And for those of you who want to pile on the students, consider that it was just last week that President Donald Trump continued to parrot the segregationist, school choice rhetoric by questioning the constitutionality of funding HBCUs. The students of Bethune-Cookman University need to know if DeVos agrees with the president. They need to know if their university just awarded an honorary degree to someone who questions the constitutionality of their institution. Many HBCUs do not have endowments spanning into the hundreds of millions, so the threat of the removal of public funding could put the institution’s very existence into jeopardy.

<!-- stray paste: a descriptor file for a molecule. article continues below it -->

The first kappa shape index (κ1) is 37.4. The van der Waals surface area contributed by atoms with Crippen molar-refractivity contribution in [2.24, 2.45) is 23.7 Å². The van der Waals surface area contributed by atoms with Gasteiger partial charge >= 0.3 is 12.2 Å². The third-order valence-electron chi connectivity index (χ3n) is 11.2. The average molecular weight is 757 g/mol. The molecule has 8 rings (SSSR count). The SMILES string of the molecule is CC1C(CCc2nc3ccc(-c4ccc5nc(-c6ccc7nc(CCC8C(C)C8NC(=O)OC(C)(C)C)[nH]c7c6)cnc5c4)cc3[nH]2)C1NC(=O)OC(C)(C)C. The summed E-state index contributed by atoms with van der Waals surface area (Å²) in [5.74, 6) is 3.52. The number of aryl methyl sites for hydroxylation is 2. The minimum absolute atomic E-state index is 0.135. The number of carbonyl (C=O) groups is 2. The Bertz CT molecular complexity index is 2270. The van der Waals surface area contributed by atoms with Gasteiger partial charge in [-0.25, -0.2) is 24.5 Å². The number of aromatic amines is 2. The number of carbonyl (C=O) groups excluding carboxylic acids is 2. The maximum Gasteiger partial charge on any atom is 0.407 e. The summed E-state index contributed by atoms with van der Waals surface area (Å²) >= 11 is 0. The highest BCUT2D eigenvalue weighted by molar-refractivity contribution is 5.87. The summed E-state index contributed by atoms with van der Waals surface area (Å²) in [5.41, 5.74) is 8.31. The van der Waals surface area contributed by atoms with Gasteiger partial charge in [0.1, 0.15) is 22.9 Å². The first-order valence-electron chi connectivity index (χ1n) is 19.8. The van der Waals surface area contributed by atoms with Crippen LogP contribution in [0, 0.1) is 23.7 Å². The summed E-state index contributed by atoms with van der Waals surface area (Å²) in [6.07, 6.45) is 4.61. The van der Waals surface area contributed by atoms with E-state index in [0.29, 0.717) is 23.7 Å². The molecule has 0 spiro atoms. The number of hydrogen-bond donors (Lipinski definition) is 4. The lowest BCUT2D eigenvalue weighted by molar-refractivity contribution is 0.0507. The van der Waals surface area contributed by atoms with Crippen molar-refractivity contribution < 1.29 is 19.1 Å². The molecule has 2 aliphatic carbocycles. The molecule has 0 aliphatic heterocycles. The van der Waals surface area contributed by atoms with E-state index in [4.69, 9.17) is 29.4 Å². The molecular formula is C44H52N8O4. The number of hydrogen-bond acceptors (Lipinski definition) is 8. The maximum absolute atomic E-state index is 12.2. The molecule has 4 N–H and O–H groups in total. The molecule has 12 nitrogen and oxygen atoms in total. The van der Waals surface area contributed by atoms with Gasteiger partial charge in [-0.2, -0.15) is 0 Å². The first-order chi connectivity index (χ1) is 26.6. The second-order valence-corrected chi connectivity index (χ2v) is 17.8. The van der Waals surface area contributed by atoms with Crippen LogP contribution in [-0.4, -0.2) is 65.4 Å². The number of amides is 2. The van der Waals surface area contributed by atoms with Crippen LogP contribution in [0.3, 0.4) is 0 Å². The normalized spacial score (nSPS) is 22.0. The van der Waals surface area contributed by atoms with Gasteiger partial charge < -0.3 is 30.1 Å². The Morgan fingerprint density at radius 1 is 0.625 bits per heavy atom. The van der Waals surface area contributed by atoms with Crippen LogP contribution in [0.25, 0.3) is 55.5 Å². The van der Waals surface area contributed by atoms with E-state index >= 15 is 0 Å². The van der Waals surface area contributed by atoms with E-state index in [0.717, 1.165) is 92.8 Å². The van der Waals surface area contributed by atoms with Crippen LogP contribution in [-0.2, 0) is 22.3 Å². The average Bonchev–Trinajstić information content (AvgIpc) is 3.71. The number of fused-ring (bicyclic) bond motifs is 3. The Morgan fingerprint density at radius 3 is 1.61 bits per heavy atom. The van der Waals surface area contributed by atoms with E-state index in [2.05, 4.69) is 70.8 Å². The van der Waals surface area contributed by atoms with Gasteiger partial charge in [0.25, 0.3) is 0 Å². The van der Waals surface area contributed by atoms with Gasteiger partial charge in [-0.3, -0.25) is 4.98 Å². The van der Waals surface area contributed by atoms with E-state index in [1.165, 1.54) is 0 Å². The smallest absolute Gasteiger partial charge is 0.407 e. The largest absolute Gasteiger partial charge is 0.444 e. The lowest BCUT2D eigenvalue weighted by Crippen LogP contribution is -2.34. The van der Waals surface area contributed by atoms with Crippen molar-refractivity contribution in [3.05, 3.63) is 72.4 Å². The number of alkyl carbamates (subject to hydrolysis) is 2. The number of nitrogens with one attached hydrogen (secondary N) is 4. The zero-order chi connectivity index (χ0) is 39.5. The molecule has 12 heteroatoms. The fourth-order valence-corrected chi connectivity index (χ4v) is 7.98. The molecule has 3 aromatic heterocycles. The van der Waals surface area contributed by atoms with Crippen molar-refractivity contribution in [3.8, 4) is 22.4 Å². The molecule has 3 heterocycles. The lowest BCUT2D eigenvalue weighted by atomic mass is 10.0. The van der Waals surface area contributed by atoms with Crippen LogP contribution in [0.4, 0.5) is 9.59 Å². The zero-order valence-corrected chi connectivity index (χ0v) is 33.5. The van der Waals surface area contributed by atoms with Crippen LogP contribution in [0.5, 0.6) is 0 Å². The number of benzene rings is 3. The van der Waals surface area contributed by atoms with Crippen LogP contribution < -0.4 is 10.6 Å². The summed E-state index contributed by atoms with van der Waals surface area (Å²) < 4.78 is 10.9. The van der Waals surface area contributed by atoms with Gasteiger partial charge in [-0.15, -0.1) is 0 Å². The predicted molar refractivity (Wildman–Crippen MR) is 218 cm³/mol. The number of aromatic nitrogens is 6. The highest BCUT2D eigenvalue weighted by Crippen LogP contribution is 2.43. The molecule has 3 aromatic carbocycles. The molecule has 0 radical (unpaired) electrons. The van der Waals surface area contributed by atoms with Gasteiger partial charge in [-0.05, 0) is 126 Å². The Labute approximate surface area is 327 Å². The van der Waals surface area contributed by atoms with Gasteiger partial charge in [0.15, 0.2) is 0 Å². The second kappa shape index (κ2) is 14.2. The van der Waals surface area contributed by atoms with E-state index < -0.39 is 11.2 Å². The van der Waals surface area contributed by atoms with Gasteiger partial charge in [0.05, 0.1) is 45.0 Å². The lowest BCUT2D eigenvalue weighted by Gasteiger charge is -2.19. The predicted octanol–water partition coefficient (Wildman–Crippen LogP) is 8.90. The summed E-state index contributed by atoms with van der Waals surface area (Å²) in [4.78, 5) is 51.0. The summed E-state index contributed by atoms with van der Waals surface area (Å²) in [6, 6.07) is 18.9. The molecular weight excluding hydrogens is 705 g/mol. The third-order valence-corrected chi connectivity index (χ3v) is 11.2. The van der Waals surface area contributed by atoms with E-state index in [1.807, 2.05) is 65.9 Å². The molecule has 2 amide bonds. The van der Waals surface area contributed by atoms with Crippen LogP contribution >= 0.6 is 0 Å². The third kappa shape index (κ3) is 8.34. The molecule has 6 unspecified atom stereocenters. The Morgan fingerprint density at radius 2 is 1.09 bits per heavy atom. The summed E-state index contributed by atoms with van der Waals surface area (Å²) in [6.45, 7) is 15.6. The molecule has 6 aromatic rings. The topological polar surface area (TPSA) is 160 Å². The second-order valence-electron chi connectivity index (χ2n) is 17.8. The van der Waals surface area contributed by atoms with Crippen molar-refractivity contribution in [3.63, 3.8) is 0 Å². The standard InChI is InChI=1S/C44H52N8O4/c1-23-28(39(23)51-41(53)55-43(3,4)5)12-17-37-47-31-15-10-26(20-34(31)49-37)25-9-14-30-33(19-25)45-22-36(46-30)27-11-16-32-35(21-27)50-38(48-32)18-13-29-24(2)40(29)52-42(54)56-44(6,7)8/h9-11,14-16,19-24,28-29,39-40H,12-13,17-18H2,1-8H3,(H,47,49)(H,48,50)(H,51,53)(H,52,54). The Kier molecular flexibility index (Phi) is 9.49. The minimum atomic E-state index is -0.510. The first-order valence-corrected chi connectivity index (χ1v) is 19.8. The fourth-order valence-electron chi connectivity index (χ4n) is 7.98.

DeVos’ speech provided zero clarity. Throughout her remarks, she praised the achievements of Ms. Bethune, but despite having a more influential position, DeVos could not compare her commitment to education to that of B-CU’s founder. She frequently celebrated the university’s motto: “Enter to Learn, Depart to Serve,” yet as she did so those in attendance questioned the purpose of her speech. Overall, her remarks sounded distant and were uninspiring.
The circumstances surrounding her selection were controversial, and students played no role in her selection, which is uncommon at B-CU. Many students found out that she would be the commencement speaker via news reports prior to the university officially notifying the graduating class. This chaotic process has resulted in many students believing that her speech was intended to serve ulterior political motives that do not have the students’ or institution’s best interests at heart.